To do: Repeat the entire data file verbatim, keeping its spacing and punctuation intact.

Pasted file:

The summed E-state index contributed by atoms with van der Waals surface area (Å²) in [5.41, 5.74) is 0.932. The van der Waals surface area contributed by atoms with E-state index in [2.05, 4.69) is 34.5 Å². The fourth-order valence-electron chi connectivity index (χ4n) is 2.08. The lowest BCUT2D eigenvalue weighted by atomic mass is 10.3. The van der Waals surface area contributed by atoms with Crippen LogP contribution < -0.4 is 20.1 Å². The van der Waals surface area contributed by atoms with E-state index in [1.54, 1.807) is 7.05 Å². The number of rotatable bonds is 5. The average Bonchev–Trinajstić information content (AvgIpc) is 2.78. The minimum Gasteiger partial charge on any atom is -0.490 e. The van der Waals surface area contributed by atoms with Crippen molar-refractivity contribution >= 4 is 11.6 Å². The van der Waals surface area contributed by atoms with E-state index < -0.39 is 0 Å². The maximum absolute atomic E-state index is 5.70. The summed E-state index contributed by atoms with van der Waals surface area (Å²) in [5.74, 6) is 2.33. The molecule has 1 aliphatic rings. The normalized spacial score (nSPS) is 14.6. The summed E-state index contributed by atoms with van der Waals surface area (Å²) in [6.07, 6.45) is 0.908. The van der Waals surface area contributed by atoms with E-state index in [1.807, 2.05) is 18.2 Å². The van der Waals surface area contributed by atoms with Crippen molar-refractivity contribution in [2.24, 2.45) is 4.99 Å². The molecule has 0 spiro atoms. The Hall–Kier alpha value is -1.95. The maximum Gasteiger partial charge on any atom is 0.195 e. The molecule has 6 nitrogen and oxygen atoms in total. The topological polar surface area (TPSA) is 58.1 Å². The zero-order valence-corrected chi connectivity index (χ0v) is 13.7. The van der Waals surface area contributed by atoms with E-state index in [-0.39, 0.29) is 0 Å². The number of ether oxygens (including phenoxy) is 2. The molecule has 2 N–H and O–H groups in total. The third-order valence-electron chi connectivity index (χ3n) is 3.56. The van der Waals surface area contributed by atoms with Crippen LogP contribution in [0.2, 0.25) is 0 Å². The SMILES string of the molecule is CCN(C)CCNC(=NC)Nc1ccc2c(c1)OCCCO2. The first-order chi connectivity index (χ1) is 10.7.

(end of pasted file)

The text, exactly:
The summed E-state index contributed by atoms with van der Waals surface area (Å²) in [5.41, 5.74) is 0.932. The van der Waals surface area contributed by atoms with E-state index in [2.05, 4.69) is 34.5 Å². The fourth-order valence-electron chi connectivity index (χ4n) is 2.08. The lowest BCUT2D eigenvalue weighted by atomic mass is 10.3. The van der Waals surface area contributed by atoms with Crippen LogP contribution < -0.4 is 20.1 Å². The van der Waals surface area contributed by atoms with E-state index in [1.54, 1.807) is 7.05 Å². The number of rotatable bonds is 5. The average Bonchev–Trinajstić information content (AvgIpc) is 2.78. The minimum Gasteiger partial charge on any atom is -0.490 e. The van der Waals surface area contributed by atoms with Crippen molar-refractivity contribution >= 4 is 11.6 Å². The van der Waals surface area contributed by atoms with E-state index < -0.39 is 0 Å². The maximum absolute atomic E-state index is 5.70. The summed E-state index contributed by atoms with van der Waals surface area (Å²) in [5.74, 6) is 2.33. The molecule has 1 aliphatic rings. The normalized spacial score (nSPS) is 14.6. The summed E-state index contributed by atoms with van der Waals surface area (Å²) in [6.07, 6.45) is 0.908. The van der Waals surface area contributed by atoms with E-state index in [1.807, 2.05) is 18.2 Å². The van der Waals surface area contributed by atoms with Crippen molar-refractivity contribution in [2.24, 2.45) is 4.99 Å². The molecule has 0 spiro atoms. The Hall–Kier alpha value is -1.95. The maximum Gasteiger partial charge on any atom is 0.195 e. The molecule has 6 nitrogen and oxygen atoms in total. The topological polar surface area (TPSA) is 58.1 Å². The zero-order valence-corrected chi connectivity index (χ0v) is 13.7. The van der Waals surface area contributed by atoms with E-state index in [-0.39, 0.29) is 0 Å². The number of ether oxygens (including phenoxy) is 2. The molecule has 2 N–H and O–H groups in total. The third-order valence-electron chi connectivity index (χ3n) is 3.56. The van der Waals surface area contributed by atoms with Crippen LogP contribution in [0.2, 0.25) is 0 Å². The SMILES string of the molecule is CCN(C)CCNC(=NC)Nc1ccc2c(c1)OCCCO2. The first-order chi connectivity index (χ1) is 10.7.